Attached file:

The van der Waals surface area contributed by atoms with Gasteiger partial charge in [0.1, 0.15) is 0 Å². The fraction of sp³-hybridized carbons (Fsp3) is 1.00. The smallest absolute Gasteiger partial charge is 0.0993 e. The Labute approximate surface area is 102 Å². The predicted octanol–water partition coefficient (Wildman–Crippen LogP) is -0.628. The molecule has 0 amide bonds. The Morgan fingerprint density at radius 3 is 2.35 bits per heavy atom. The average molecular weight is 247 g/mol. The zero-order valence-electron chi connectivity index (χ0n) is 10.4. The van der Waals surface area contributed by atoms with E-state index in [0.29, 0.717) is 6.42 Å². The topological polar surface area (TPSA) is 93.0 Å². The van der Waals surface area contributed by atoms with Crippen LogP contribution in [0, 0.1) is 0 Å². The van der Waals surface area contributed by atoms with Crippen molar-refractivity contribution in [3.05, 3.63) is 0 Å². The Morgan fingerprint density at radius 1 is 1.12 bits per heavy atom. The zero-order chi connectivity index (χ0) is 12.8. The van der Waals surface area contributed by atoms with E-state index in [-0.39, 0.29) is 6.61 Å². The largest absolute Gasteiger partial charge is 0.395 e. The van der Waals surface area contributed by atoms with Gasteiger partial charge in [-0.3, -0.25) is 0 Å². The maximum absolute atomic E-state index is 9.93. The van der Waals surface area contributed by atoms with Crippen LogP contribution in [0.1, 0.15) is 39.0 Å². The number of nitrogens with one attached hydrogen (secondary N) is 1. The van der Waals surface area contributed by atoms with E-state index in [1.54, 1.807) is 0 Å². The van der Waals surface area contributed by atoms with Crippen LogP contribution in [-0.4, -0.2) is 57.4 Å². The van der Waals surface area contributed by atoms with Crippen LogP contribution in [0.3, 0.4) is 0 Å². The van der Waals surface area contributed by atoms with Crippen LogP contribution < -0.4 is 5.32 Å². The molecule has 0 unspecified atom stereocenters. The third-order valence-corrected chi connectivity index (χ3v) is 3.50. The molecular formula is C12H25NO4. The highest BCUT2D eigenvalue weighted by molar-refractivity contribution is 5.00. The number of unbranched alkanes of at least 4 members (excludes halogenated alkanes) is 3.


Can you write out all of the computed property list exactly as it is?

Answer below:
The van der Waals surface area contributed by atoms with Gasteiger partial charge in [0.1, 0.15) is 0 Å². The fraction of sp³-hybridized carbons (Fsp3) is 1.00. The smallest absolute Gasteiger partial charge is 0.0993 e. The Labute approximate surface area is 102 Å². The predicted octanol–water partition coefficient (Wildman–Crippen LogP) is -0.628. The molecule has 0 amide bonds. The Morgan fingerprint density at radius 3 is 2.35 bits per heavy atom. The average molecular weight is 247 g/mol. The zero-order valence-electron chi connectivity index (χ0n) is 10.4. The van der Waals surface area contributed by atoms with E-state index in [0.29, 0.717) is 6.42 Å². The topological polar surface area (TPSA) is 93.0 Å². The van der Waals surface area contributed by atoms with Crippen LogP contribution in [0, 0.1) is 0 Å². The van der Waals surface area contributed by atoms with Crippen molar-refractivity contribution in [3.05, 3.63) is 0 Å². The Morgan fingerprint density at radius 1 is 1.12 bits per heavy atom. The zero-order chi connectivity index (χ0) is 12.8. The van der Waals surface area contributed by atoms with E-state index in [-0.39, 0.29) is 6.61 Å². The largest absolute Gasteiger partial charge is 0.395 e. The van der Waals surface area contributed by atoms with Gasteiger partial charge in [-0.3, -0.25) is 0 Å². The maximum absolute atomic E-state index is 9.93. The van der Waals surface area contributed by atoms with Crippen LogP contribution in [0.1, 0.15) is 39.0 Å². The number of nitrogens with one attached hydrogen (secondary N) is 1. The van der Waals surface area contributed by atoms with E-state index in [1.54, 1.807) is 0 Å². The van der Waals surface area contributed by atoms with Crippen LogP contribution in [-0.4, -0.2) is 57.4 Å². The van der Waals surface area contributed by atoms with Crippen LogP contribution in [0.3, 0.4) is 0 Å². The van der Waals surface area contributed by atoms with Crippen LogP contribution < -0.4 is 5.32 Å². The molecule has 0 unspecified atom stereocenters. The third-order valence-corrected chi connectivity index (χ3v) is 3.50. The molecular formula is C12H25NO4. The highest BCUT2D eigenvalue weighted by molar-refractivity contribution is 5.00. The number of unbranched alkanes of at least 4 members (excludes halogenated alkanes) is 3.